The Six Care Practices that Support Normal Birth (Part Three)

Posted on July 12, 2009. Filed under: Birth, Cesarean, Epidural, Lamaze 6 care practices, pitocin | Tags: , , , , |

In Part One and Part Two of this segment, I discussed why I believe in the six care practices and the first three of the care practices which include: labor begins on its own , freedom of movement throughout labor and continuous labor support. The six care practices that support normal birth are based on research and evidence based maternity care. This is the healthiest and safest way to have a baby in most cases. In a normal healthy pregnancy most women can and should deliver their babies vaginally and with few interventions. All this medicalization of labor and delivery is not only not necessary, it’s also causes problems.

The fourth care practice is no routine interventions.

No Routine Intervention

Routine interventions are anything that is done or not allowed at hospital that isn’t medically necessary. Evidence based maternity care through research has shown that these interventions are not only not necessary but can cause more harm than good when used routinely. Here is a list of the most common routine interventions.

Restriction on eating and drinking: Back in the day when women were knocked out with general anesthesia food and drink were not allowed in case the woman vomited and inhaled it. Rarely is general ever used any more but it’s still the policy at most hospitals. Women need food and drink to keep their bodies fueled and hydrated for the hard work of labor.

Use of IV fluids: Because of the restriction on drink, the IV fluids are given to keep the mom from getting dehydrated.  IV fluids are just not properly balanced in a way that gives the mom the energy she needs to labor. The intervention spiral tends to begin with the IV and it’s easy access to the vein and it also keeps you tethered and restricts movement.  The IV line does provide quick access to the vein in case of an emergency. One compromise is a heparin lock. It’s the little catheter that put in the vein and shut off without the IV line actually being connected.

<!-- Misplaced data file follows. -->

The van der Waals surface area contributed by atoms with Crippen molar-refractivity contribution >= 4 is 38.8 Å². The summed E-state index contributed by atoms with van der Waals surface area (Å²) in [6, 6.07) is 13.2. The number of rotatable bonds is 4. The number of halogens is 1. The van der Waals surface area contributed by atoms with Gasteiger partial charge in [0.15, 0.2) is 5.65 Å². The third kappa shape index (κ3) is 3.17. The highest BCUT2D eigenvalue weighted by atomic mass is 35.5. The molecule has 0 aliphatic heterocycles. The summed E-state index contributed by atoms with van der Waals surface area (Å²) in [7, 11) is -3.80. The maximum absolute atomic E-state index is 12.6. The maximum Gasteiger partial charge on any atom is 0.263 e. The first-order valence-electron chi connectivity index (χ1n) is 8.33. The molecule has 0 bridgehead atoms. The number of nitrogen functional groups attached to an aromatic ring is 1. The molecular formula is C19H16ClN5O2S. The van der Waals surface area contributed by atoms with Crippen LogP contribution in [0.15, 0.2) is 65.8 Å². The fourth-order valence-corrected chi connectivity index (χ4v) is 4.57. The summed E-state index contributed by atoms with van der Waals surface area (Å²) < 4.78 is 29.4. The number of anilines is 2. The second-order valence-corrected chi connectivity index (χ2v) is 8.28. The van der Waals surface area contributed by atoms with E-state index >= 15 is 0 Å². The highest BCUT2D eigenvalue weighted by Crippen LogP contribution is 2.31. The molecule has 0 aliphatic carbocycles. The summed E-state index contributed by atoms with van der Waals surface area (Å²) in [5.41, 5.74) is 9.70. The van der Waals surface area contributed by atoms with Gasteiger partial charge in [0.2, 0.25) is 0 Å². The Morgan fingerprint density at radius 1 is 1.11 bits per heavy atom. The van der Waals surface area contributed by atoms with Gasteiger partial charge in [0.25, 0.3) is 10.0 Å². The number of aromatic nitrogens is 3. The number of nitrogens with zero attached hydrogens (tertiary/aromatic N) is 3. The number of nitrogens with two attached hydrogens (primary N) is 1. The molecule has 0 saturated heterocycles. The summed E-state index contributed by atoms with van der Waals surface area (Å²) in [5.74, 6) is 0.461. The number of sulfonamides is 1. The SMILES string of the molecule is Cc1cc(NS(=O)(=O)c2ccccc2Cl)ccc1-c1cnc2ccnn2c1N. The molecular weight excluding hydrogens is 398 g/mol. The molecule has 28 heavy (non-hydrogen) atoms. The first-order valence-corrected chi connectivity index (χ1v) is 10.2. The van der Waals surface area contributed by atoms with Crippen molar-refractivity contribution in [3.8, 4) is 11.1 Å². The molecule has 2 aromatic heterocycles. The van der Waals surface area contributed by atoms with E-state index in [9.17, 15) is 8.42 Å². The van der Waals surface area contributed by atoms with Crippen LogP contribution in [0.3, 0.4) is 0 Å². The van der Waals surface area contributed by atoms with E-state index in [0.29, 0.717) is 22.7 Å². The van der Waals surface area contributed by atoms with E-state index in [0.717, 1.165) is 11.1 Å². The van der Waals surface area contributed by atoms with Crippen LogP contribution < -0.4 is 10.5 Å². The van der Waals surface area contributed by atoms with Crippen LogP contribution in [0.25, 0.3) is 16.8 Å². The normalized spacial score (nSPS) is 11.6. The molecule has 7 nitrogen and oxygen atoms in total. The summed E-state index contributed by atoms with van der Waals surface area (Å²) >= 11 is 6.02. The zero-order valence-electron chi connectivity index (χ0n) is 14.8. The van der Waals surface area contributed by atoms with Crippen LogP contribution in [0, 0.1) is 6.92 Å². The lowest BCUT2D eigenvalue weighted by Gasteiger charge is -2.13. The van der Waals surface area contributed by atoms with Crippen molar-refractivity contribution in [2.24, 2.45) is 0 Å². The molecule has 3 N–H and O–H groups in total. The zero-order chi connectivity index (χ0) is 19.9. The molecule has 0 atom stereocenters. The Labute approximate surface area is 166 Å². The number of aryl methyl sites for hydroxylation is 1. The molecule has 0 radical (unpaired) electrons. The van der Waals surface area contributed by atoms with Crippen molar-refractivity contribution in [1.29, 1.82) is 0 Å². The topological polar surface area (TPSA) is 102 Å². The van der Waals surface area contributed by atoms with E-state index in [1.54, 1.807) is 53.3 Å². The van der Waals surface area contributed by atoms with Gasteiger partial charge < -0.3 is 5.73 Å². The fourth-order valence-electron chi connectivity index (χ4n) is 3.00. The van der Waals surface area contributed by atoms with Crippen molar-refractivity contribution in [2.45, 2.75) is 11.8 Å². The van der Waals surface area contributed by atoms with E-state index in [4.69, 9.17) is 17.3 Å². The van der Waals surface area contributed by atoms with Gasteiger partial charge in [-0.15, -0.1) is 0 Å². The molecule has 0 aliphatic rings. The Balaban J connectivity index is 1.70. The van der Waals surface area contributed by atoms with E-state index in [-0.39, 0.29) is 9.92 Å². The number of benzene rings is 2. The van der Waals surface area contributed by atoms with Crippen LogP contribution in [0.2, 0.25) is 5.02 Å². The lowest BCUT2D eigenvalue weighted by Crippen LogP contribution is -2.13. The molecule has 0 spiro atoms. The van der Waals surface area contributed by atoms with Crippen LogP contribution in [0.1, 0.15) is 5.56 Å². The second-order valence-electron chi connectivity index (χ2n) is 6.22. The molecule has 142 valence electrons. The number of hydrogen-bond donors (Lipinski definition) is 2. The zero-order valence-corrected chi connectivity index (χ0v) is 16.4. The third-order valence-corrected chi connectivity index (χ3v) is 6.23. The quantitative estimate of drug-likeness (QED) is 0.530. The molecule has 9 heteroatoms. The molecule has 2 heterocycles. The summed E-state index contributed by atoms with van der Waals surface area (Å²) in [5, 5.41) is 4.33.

Continuous electronic fetal monitoring:  In a normal low risk labor continuous EFM isn’t recommended. Intermittent monitoring, or 20 minutes out of every hour is just as beneficial. With intermittent monitoring the mom is allowed the freedom of movement. Continuous EFM increases the number of inventions without improving outcomes.

Speeding up labor: Artificial rupture of membranes and augmentation of labor:  Speeding up labor sounds pretty tempting but when the water is artifically ruptured (AROM) it increases the pain of the labor and removes the baby’s cusion to move around and get into a better position. Infection risks are increased and most hospitals have a time limit on how long the water can be broken before intervening.  Augmenting labor with pitocin can make labor go faster but it also interupts the normal flow of hormones and makes labor much more painful while increasing the risk of fetal distress.

Epidurals: Epidurals do take the pain away (most times) but can also cause a cascade of other interventions and problems. They increase the risk of an OP baby (sunny side up) because the pelvis is over relaxed and baby finds it harder to rotate and turn without the gravity because mom is stuck in bed. The risk of c section increases and the drugs do reach the baby potentially causing breastfeeding problems. Please see my post To Epidural or Not to Epidural for more details on the risks of epidurals.  There are many other ways to cope with labor. Preparing physically and mentally for labor, continuous labor support and avoiding routine interventions all help make labor an easier process.